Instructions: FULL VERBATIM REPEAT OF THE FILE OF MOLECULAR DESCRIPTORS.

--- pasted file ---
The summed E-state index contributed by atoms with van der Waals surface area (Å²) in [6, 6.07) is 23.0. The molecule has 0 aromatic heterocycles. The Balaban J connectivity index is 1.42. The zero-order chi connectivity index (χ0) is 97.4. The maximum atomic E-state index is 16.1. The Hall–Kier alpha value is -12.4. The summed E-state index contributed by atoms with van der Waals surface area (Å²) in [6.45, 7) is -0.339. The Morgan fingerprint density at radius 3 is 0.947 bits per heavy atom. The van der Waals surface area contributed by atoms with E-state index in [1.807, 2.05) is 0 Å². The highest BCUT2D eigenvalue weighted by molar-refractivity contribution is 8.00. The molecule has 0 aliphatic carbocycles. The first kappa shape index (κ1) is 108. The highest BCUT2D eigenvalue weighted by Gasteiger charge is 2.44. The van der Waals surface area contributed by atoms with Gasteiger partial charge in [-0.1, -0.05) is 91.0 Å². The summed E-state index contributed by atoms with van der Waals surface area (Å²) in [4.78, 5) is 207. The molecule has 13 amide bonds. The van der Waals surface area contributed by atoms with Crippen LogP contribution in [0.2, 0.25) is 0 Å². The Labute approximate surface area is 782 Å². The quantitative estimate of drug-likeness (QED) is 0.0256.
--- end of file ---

The summed E-state index contributed by atoms with van der Waals surface area (Å²) in [6, 6.07) is 23.0. The molecule has 0 aromatic heterocycles. The Balaban J connectivity index is 1.42. The zero-order chi connectivity index (χ0) is 97.4. The maximum atomic E-state index is 16.1. The Hall–Kier alpha value is -12.4. The summed E-state index contributed by atoms with van der Waals surface area (Å²) in [6.45, 7) is -0.339. The Morgan fingerprint density at radius 3 is 0.947 bits per heavy atom. The van der Waals surface area contributed by atoms with E-state index in [1.807, 2.05) is 0 Å². The highest BCUT2D eigenvalue weighted by molar-refractivity contribution is 8.00. The molecule has 0 aliphatic carbocycles. The first kappa shape index (κ1) is 108. The highest BCUT2D eigenvalue weighted by Gasteiger charge is 2.44. The van der Waals surface area contributed by atoms with Gasteiger partial charge in [-0.1, -0.05) is 91.0 Å². The summed E-state index contributed by atoms with van der Waals surface area (Å²) in [4.78, 5) is 207. The molecule has 13 amide bonds. The van der Waals surface area contributed by atoms with Crippen LogP contribution in [0.2, 0.25) is 0 Å². The Labute approximate surface area is 782 Å². The quantitative estimate of drug-likeness (QED) is 0.0256.